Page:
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Figure 8: Unemployment, Underemployment and Informal Employment in Seven Colombian Cities. Source: Flórez (2003)

However, even within the structural articulation approach, the informal sector can act as a drag on growth. Capp et al. (2005) stresses the unfair advantage of illegally cheap labour undermining formal sector firms, whilst Loayza (1996) notes the informal sector reduces the corporation tax base, forcing the Government to increase the tax rate to compensate. In a study on Belgium, Adam and Ginsburg (1985) find that the existence of an ‘irregular’ (informal) sector dampens the Keynesian multipliers associated with a fiscal stimulus by 5%-40% depending on how the stimulus was initially targeted; there is little reason to suggest this phenomenon wouldn’t carry through to developing countries with substantially larger informal sectors. Finally, the informal sector has low productivity due to credit problems stemming from lack of collateral and property rights, meaning contracts cannot be negotiated. Peattie (1981) notes that informal shoe producers average 2.4 pairs a day compared to the 3.5 of larger firms, with scarce capital and inputs a commonly cited problem. In conclusion, the informal sector is an indicator of bureaucratic obstruction and economic distortion, however it is also a sector
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characterised by voluntary exit. Similarly, the informal sector can act as a drag on growth through creating perverse social capital, undermining formal sector firms, being an inefficient use of resources and diminishing the tax base of the Government. However, it can also play a similar role to the formal sector and reinforce the formal sector through acting as a cheap source of labour and a flexible distributor or supplier, and act as a substitute to inadequate social infrastructure in developing countries. These seemingly contradictory conclusions are made possible due to the heterogeneity of the sector. Government policy must also take this heterogeneity into account and give support to those activities which facilitate development, whilst tackling activities which act as a drag on development, as opposed to promoting crude, sector-wide policies that a dualistic definition would imply as the correct path. BIBLIOGRAPHY: Bernal, R. (2009) ‘The Informal Labour Market in Colombia: Identification and Characterization’, Desarrollo Y Sociedad, vol. 63, pp. 145 – 208 Bromley, R. (1978) ‘Organization, Regulation and Exploitation in the SoCalled ‘Urban Informal Sector’: The Street Traders of Cali, Colombia’, World Development, vol. 6, pp. 1161 – 1171. • Figure 6 reproduced directly from this document.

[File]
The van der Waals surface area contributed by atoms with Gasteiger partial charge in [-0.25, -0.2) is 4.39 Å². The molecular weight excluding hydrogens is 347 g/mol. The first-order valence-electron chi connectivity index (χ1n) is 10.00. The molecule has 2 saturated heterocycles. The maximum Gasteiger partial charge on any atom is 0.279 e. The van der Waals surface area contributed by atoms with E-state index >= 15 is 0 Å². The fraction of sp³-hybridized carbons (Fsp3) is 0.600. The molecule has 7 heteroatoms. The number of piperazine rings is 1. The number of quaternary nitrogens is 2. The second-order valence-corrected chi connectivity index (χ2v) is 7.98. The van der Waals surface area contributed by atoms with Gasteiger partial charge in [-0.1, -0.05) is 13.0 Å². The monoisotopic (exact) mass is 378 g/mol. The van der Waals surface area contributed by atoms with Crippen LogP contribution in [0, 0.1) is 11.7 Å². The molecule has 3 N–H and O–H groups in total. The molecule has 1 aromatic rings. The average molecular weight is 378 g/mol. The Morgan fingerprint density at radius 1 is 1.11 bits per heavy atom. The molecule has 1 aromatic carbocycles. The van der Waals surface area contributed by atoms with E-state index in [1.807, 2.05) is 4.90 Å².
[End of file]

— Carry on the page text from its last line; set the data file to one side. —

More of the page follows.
Capp, J., Elstrodt, H-P., and Jones Jr, W. B. (2005) ‘Reining in Brazil’s Informal Economy’, The McKinsey Quarterly 1. Cardenas, M. (2001) ‘Economic Growth in Colombia: A Reversal of ‘Fortune’?’, CID Working Paper No. 83. • Figure 7 reproduced directly from this document.

Gërxhani, K. (2004) ‘The informal sector in developed and less developed countries: A literature survey’, Public Choice, vol. 120, pp. 267 – 300

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Flórez, C. E. (2002) The Function of the Urban Informal Sector in Employment – Evidence from Colombia 1984-2000, CEDE Document No. 2002-04. Bogotá: Universidad Los Andes. • Figures 1, 2, 5 and Table 1 reproduced directly from this document.

Flórez, C. E. (2003) Migration and the Urban Informal Sector in Colombia. Bogotá: Universidad Los Andes. • Figure 8 reproduced directly from this document.

Goldberg, P. K., and Pavcnik, N. (2003) ‘The Response of the Informal Sector to Trade Liberalisation’, NBER Working Paper 9443. Johnson, S., Kaufmann, D., and Zoido-Labatón, P. (1998) ‘Regulatory Discretion and the Unofficial Economy’, The American Economic Review, vol. 88, pp. 387 – 392. • Figures 3, 4 reproduced directly from this document.

Maloney, W. F., Fugazza, M., and Fiess, N. M. (2006) ‘Informal Labour Markets and Macroeconomic Labour Fluctuations’. Paper presented at the Annual Conference of “Verein für Socialpolitik: Research Committee Development Economics,” Göttingen, June 29–30. Accessed From: http://econpapers.repec.org/RePEc:gla:glaewp:2006_17 Paettie, L. R. (1981) ‘What is to be done with the 'Informal Sector': A case study of shoe manufacturers in Colombia’. In: Safa, H. I., Editor (2002) Towards a political economy of urbanization in third world countries, Delhi: Oxford University Press. Perry, G. E., Maloney, W. F., Arias, O., Fajnzylber, P., Mason, A., and Saavedre-Chanduvi, J. (2007) Informality: Exit and Exclusion in Latin America. Washington, DC: World Bank. Portes, A. (1983) ‘The Informal Sector: Definition, Controversy, and Relation to National Development’, Review (Fernand Braudel Centre), vol. 7, pp. 151 – 174. Rubio, M. (1997) ‘Perverse Social Capital – Some Evidence from Colombia’, Journal of Economic Issues, vol. 31, pp. 805 – 816.